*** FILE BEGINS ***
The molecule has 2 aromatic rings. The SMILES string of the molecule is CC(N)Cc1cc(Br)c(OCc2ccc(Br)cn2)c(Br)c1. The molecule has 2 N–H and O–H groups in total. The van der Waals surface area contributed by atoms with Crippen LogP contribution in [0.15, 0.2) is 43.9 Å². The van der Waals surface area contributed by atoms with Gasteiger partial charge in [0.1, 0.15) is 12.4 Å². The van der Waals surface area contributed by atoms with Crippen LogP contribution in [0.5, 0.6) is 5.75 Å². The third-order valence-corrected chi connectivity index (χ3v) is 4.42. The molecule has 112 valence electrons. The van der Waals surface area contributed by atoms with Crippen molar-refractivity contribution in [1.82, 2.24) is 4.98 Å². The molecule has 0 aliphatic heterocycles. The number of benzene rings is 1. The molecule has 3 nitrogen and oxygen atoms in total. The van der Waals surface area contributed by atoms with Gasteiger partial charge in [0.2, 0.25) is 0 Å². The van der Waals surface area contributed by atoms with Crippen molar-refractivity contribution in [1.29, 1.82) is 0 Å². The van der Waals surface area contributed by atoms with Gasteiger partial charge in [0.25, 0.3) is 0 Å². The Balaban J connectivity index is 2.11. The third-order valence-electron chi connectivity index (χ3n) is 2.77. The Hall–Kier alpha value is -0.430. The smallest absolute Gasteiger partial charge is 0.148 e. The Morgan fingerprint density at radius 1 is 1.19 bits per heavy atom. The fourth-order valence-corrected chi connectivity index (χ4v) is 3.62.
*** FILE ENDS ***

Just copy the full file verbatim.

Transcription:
The molecule has 2 aromatic rings. The SMILES string of the molecule is CC(N)Cc1cc(Br)c(OCc2ccc(Br)cn2)c(Br)c1. The molecule has 2 N–H and O–H groups in total. The van der Waals surface area contributed by atoms with Crippen LogP contribution in [0.15, 0.2) is 43.9 Å². The van der Waals surface area contributed by atoms with Gasteiger partial charge in [0.1, 0.15) is 12.4 Å². The van der Waals surface area contributed by atoms with Crippen LogP contribution in [0.5, 0.6) is 5.75 Å². The third-order valence-corrected chi connectivity index (χ3v) is 4.42. The molecule has 112 valence electrons. The van der Waals surface area contributed by atoms with Crippen molar-refractivity contribution in [1.82, 2.24) is 4.98 Å². The molecule has 0 aliphatic heterocycles. The number of benzene rings is 1. The molecule has 3 nitrogen and oxygen atoms in total. The van der Waals surface area contributed by atoms with Gasteiger partial charge in [0.2, 0.25) is 0 Å². The van der Waals surface area contributed by atoms with Crippen molar-refractivity contribution in [1.29, 1.82) is 0 Å². The van der Waals surface area contributed by atoms with Gasteiger partial charge in [0.25, 0.3) is 0 Å². The Balaban J connectivity index is 2.11. The third-order valence-electron chi connectivity index (χ3n) is 2.77. The Hall–Kier alpha value is -0.430. The smallest absolute Gasteiger partial charge is 0.148 e. The Morgan fingerprint density at radius 1 is 1.19 bits per heavy atom. The fourth-order valence-corrected chi connectivity index (χ4v) is 3.62.